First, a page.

asked the Secretary of State for Trade whether it remains his policy to seek a balance in United Kingdom foreign trade on a multilateral rather than a bilateral basis.
In general terms, yes, Sir.
Will my right hon. Friend be prepared to show considerable patience in explaining to hon. Members on both sides of the House that the days of bilateral barter in trade have long since gone and that what matters to Britain, as a manufacturing and trading country, is to have a high level of trade which remains in reasonable balance overall?
I accept what my hon. Friend said. However, there are one or two markets, particularly in Eastern Europe, where barter remains the significant part of trade structure
Will the Secretary of State accept that whereas we all generally support multilateral agreements, it may be necessary with countries such as Japan to introduce every possible measure, including bilateral talks, to try to reduce their trade imbalance with Britian? Unilateral action may be necessary to stop their imports into Britain
The hon. Gentleman will have seen that the European Community, the United Kingdom and the United States have sought to conduct discussions with the Japanese to deal with certain aspects of their trade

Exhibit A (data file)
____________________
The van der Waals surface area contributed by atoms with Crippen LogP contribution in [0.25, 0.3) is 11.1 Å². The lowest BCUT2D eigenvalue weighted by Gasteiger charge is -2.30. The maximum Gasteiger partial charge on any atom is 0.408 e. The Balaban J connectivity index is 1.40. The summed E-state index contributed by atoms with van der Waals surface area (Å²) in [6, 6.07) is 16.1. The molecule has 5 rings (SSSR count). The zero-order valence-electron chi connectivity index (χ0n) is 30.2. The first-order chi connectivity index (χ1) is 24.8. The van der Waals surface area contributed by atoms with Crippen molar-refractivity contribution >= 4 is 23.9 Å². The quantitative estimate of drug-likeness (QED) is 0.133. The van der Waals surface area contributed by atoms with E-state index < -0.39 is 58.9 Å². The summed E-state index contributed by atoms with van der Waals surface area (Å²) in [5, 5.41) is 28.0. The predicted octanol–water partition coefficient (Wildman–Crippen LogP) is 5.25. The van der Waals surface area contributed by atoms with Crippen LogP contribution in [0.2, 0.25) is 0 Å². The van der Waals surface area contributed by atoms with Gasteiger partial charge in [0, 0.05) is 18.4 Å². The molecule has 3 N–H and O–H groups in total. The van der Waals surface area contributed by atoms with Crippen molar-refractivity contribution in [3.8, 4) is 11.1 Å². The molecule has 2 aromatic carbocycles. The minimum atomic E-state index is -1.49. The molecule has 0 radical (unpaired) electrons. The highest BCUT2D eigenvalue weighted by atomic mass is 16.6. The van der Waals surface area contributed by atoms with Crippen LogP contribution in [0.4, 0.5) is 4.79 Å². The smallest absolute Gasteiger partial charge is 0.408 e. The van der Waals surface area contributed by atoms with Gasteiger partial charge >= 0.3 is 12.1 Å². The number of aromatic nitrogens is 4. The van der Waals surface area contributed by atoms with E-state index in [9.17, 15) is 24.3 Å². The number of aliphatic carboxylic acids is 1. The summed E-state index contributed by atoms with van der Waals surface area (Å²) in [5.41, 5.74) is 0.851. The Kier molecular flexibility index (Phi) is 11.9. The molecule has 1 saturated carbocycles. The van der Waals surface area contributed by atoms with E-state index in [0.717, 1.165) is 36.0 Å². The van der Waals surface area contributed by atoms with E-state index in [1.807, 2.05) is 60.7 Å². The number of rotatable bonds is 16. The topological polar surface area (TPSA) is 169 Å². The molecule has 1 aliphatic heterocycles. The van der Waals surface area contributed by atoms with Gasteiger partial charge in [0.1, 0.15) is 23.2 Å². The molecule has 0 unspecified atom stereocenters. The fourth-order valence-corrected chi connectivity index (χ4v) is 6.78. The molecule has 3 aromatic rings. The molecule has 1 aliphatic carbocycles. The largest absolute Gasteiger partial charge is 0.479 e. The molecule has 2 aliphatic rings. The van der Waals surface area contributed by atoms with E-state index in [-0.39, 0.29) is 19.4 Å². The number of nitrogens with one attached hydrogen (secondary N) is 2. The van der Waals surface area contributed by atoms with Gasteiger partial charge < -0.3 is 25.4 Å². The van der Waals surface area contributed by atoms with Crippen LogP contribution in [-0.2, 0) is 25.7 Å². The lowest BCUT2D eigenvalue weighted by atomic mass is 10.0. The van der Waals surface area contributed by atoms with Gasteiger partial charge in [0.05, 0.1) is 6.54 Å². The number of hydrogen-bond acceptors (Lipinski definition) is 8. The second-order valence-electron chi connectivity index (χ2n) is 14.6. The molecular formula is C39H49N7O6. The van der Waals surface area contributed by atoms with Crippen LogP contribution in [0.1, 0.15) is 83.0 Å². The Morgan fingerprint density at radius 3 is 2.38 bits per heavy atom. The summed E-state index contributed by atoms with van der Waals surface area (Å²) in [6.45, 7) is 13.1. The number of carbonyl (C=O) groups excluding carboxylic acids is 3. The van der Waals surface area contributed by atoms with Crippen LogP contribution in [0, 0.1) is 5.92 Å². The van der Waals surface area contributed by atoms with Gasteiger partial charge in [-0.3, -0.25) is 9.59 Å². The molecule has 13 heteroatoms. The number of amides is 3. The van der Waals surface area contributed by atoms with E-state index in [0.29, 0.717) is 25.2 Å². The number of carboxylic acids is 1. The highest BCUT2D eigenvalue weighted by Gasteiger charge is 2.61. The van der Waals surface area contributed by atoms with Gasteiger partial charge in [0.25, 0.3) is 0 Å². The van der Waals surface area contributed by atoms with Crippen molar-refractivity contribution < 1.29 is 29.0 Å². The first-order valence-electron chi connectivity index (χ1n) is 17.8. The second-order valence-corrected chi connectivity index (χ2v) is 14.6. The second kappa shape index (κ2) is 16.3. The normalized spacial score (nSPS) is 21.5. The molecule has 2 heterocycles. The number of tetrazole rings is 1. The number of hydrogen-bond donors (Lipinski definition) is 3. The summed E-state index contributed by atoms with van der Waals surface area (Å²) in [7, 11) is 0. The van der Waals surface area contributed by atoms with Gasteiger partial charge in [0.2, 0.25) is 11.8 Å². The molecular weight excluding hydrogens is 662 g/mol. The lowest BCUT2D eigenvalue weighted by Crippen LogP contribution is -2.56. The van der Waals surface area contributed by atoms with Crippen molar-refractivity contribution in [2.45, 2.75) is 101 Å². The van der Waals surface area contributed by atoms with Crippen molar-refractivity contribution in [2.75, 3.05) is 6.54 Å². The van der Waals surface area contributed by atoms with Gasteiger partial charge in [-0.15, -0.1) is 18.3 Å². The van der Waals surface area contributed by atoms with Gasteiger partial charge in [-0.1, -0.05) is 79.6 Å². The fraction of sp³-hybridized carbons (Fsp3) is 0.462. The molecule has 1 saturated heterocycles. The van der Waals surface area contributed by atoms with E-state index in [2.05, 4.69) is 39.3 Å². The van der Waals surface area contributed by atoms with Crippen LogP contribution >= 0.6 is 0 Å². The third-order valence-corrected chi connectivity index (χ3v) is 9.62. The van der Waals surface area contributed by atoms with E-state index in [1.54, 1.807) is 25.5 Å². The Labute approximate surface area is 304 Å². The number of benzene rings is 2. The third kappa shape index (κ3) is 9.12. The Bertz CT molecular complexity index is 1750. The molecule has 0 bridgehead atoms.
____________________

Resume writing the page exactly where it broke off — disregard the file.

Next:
Further to the question on the Japanese element in multilateral trade, is it true, as reported yesterday, that France limits imports of Japanese cars to 2, 000 per year? If so, is there any reason why we should not do the same?
The method whereby the French limit Japanese car imports is a mystery wrapped in an enigma. It would not be appropriate for the United Kingdom Government to depart from their existing voluntary restraint arrangement, which pays regard to a whole number of interests, including that of the domestic British purchaser.